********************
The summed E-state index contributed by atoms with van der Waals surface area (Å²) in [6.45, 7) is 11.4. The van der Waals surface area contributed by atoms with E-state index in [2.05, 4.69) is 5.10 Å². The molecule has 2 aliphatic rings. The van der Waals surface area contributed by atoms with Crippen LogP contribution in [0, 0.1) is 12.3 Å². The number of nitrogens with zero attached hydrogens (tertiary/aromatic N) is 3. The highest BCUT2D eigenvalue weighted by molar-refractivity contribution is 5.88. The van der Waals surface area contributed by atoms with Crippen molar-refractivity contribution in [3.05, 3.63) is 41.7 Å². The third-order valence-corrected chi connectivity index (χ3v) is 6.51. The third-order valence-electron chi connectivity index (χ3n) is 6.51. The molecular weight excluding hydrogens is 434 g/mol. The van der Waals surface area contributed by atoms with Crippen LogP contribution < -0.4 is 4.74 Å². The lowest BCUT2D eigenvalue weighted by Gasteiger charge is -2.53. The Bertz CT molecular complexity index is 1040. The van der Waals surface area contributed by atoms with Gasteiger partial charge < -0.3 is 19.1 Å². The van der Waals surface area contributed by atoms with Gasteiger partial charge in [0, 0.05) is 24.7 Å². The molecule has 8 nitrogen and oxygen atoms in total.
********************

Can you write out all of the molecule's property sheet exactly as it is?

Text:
The summed E-state index contributed by atoms with van der Waals surface area (Å²) in [6.45, 7) is 11.4. The van der Waals surface area contributed by atoms with E-state index in [2.05, 4.69) is 5.10 Å². The molecule has 2 aliphatic rings. The van der Waals surface area contributed by atoms with Crippen LogP contribution in [0, 0.1) is 12.3 Å². The number of nitrogens with zero attached hydrogens (tertiary/aromatic N) is 3. The highest BCUT2D eigenvalue weighted by molar-refractivity contribution is 5.88. The van der Waals surface area contributed by atoms with Crippen molar-refractivity contribution in [3.05, 3.63) is 41.7 Å². The third-order valence-corrected chi connectivity index (χ3v) is 6.51. The third-order valence-electron chi connectivity index (χ3n) is 6.51. The molecular weight excluding hydrogens is 434 g/mol. The van der Waals surface area contributed by atoms with Crippen LogP contribution < -0.4 is 4.74 Å². The lowest BCUT2D eigenvalue weighted by Gasteiger charge is -2.53. The Bertz CT molecular complexity index is 1040. The van der Waals surface area contributed by atoms with Gasteiger partial charge < -0.3 is 19.1 Å². The van der Waals surface area contributed by atoms with Gasteiger partial charge in [0, 0.05) is 24.7 Å². The molecule has 8 nitrogen and oxygen atoms in total.